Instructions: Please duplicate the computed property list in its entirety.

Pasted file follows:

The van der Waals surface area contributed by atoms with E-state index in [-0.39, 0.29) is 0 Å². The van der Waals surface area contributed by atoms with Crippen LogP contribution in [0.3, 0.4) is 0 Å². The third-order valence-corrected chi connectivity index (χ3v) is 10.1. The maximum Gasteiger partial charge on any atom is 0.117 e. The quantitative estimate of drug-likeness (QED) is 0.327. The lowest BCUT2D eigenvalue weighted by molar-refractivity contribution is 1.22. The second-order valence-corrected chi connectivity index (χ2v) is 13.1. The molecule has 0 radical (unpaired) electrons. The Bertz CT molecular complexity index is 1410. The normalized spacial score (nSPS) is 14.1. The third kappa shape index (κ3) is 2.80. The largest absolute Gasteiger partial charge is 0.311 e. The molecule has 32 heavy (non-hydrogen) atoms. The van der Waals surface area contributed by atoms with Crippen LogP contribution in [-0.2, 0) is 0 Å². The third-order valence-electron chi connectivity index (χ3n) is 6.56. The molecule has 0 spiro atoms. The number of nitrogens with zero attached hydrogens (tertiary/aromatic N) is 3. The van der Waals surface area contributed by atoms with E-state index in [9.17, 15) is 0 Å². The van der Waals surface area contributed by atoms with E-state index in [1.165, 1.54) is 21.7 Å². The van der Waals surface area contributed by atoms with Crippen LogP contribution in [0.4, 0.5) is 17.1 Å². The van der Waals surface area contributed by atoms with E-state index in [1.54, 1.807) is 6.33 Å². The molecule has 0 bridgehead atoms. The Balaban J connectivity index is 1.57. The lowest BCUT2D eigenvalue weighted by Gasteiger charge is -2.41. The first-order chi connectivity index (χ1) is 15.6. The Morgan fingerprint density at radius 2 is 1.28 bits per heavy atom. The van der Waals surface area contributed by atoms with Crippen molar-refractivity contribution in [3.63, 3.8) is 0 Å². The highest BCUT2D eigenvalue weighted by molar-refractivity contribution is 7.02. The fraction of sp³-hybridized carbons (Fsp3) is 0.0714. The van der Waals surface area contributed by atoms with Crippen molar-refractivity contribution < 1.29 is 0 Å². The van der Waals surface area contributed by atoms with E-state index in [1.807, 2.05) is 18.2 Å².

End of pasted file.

The van der Waals surface area contributed by atoms with E-state index in [-0.39, 0.29) is 0 Å². The van der Waals surface area contributed by atoms with Crippen LogP contribution in [0.3, 0.4) is 0 Å². The third-order valence-corrected chi connectivity index (χ3v) is 10.1. The maximum Gasteiger partial charge on any atom is 0.117 e. The quantitative estimate of drug-likeness (QED) is 0.327. The lowest BCUT2D eigenvalue weighted by molar-refractivity contribution is 1.22. The second-order valence-corrected chi connectivity index (χ2v) is 13.1. The molecule has 0 radical (unpaired) electrons. The Bertz CT molecular complexity index is 1410. The normalized spacial score (nSPS) is 14.1. The third kappa shape index (κ3) is 2.80. The largest absolute Gasteiger partial charge is 0.311 e. The molecule has 32 heavy (non-hydrogen) atoms. The van der Waals surface area contributed by atoms with Crippen LogP contribution in [-0.2, 0) is 0 Å². The third-order valence-electron chi connectivity index (χ3n) is 6.56. The molecule has 0 spiro atoms. The number of nitrogens with zero attached hydrogens (tertiary/aromatic N) is 3. The van der Waals surface area contributed by atoms with E-state index in [9.17, 15) is 0 Å². The van der Waals surface area contributed by atoms with E-state index in [1.165, 1.54) is 21.7 Å². The van der Waals surface area contributed by atoms with Crippen LogP contribution in [0.4, 0.5) is 17.1 Å². The van der Waals surface area contributed by atoms with E-state index in [1.54, 1.807) is 6.33 Å². The molecule has 0 bridgehead atoms. The Balaban J connectivity index is 1.57. The lowest BCUT2D eigenvalue weighted by Gasteiger charge is -2.41. The first-order chi connectivity index (χ1) is 15.6. The Morgan fingerprint density at radius 2 is 1.28 bits per heavy atom. The van der Waals surface area contributed by atoms with Crippen molar-refractivity contribution in [3.63, 3.8) is 0 Å². The highest BCUT2D eigenvalue weighted by molar-refractivity contribution is 7.02. The fraction of sp³-hybridized carbons (Fsp3) is 0.0714. The van der Waals surface area contributed by atoms with Crippen molar-refractivity contribution < 1.29 is 0 Å². The van der Waals surface area contributed by atoms with E-state index in [1.807, 2.05) is 18.2 Å².